Stocks broadly ended the trading session on a sour note as less-than-stellar data paved the way for profit taking pressures. Major indexes on the home front ended up in red territory after consumer confidence came in worse-than-expected; the figure came in at 70.2, falling short of analyst estimates and dipping below last month’s reading of 71.6. Surprisingly, gold inched lower amidst resurfacing uncertainties on Wall Street; futures prices for the precious metal settled near $1,680 an ounce as the trading session drew to a close [see also Does GLD Really Hold Gold, Or Is It A Scam?].
Investors will keep their eyes on the home front today as key manufacturing data hits the street. Our ETF to watch for the day is the State Street Industrial Select Sector SPDR (XLI) which may see an increase in trading volumes as Wall Street digests the latest durable goods data [see ETF Insider: Do Fundamentals Justify The Wall Street Rally?]. Analysts are expecting for 2.9% growth in February orders, which is a signficant improvement from the previous reading of negative 3.7%.
XLI has staged a very impressive comeback since bottoming out on 10/4/2011; in fact, this ETF has gained upwards of 30% since then and is now approaching its 2011 high at $38.98 a share set back on 5/2/2011 [see XLI Returns]. This ETF has gathered tremendous momentum since the start of 2012 as encouraging fundamental news on the home front have restored confidence and lifted recovery hopes, bolstering the industrial sector. It’s not hard to see that the ongoing uptrend, which started in October 2011, bears a close resemblance to the previous uptrend which started at $26.79 a share and peaked at $38.98 a share.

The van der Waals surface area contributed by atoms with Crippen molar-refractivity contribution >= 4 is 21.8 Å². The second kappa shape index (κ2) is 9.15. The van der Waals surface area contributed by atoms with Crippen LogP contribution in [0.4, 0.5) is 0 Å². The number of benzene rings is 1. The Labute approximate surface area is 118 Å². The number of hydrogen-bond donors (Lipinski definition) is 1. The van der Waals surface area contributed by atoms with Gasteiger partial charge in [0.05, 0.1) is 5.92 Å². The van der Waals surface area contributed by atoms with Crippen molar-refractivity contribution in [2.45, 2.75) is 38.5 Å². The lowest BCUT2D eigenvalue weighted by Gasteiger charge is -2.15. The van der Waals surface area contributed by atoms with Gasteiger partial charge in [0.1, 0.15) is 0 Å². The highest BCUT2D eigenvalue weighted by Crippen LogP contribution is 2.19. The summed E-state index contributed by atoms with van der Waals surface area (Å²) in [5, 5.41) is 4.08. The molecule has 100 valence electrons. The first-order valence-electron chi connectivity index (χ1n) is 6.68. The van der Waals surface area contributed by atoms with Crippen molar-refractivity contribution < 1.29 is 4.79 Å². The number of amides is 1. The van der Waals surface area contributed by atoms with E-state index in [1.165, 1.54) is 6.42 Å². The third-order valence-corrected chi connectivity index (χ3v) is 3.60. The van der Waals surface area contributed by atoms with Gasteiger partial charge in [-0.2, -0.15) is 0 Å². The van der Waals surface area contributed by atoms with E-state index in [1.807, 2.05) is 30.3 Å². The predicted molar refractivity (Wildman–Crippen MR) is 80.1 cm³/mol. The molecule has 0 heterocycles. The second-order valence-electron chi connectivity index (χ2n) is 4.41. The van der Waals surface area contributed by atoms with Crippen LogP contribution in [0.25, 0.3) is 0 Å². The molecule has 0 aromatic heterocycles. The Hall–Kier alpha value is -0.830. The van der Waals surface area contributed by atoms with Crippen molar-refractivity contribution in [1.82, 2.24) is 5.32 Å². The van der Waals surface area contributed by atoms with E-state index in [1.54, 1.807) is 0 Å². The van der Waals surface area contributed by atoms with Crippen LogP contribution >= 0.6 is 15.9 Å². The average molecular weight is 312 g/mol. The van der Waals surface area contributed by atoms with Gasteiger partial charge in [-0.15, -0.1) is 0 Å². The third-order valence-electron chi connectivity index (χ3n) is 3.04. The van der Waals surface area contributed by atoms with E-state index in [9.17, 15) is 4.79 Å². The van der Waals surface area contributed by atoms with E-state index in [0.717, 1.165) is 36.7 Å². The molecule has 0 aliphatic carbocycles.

Despite the obvious bullish price action over the past several weeks, establishing a long position in XLI at current levels is quite speculative seeing as how it is trading near a historically significant resistance level around $38 a share.
A better-than-expected durable goods report will likely spark optimism and bolster the industrial sector higher [see also ETFs For Rising Copper Prices]. Likewise, XLI may very well continue to march higher, although caution should be exercised as it nears $38 a share, seeing as how this is a historical resistance level for the fund. On the other hand, if durable goods data slumps, investors may find themselves pulling the sell trigger instead. In terms of downside, this ETF has support at the $36 level, followed by major support at the 200-day moving average (yellow line) near $34 a share. As always, investors of all experience levels are advised to use stop-loss orders and practice disciplined profit taking techniques.
Disclosure: No positions at time of writing.